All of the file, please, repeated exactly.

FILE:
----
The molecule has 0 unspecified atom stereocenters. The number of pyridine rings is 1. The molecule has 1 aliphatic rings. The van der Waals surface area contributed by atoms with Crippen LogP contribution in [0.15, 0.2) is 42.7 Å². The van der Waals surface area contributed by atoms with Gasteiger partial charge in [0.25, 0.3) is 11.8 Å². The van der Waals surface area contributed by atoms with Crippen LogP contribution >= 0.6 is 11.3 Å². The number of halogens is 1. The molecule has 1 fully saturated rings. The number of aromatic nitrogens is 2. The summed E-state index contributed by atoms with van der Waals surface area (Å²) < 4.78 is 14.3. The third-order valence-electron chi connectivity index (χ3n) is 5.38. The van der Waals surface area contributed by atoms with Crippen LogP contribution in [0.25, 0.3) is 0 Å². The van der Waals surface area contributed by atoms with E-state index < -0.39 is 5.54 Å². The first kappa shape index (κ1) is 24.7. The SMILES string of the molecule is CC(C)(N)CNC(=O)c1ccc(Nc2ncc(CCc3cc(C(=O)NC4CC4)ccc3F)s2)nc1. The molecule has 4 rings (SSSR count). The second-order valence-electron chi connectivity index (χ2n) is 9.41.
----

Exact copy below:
The molecule has 0 unspecified atom stereocenters. The number of pyridine rings is 1. The molecule has 1 aliphatic rings. The van der Waals surface area contributed by atoms with Crippen LogP contribution in [0.15, 0.2) is 42.7 Å². The van der Waals surface area contributed by atoms with Gasteiger partial charge in [0.25, 0.3) is 11.8 Å². The van der Waals surface area contributed by atoms with Crippen LogP contribution >= 0.6 is 11.3 Å². The number of halogens is 1. The molecule has 1 fully saturated rings. The number of aromatic nitrogens is 2. The summed E-state index contributed by atoms with van der Waals surface area (Å²) < 4.78 is 14.3. The third-order valence-electron chi connectivity index (χ3n) is 5.38. The van der Waals surface area contributed by atoms with Crippen LogP contribution in [0.25, 0.3) is 0 Å². The van der Waals surface area contributed by atoms with E-state index < -0.39 is 5.54 Å². The first kappa shape index (κ1) is 24.7. The SMILES string of the molecule is CC(C)(N)CNC(=O)c1ccc(Nc2ncc(CCc3cc(C(=O)NC4CC4)ccc3F)s2)nc1. The molecule has 4 rings (SSSR count). The second-order valence-electron chi connectivity index (χ2n) is 9.41.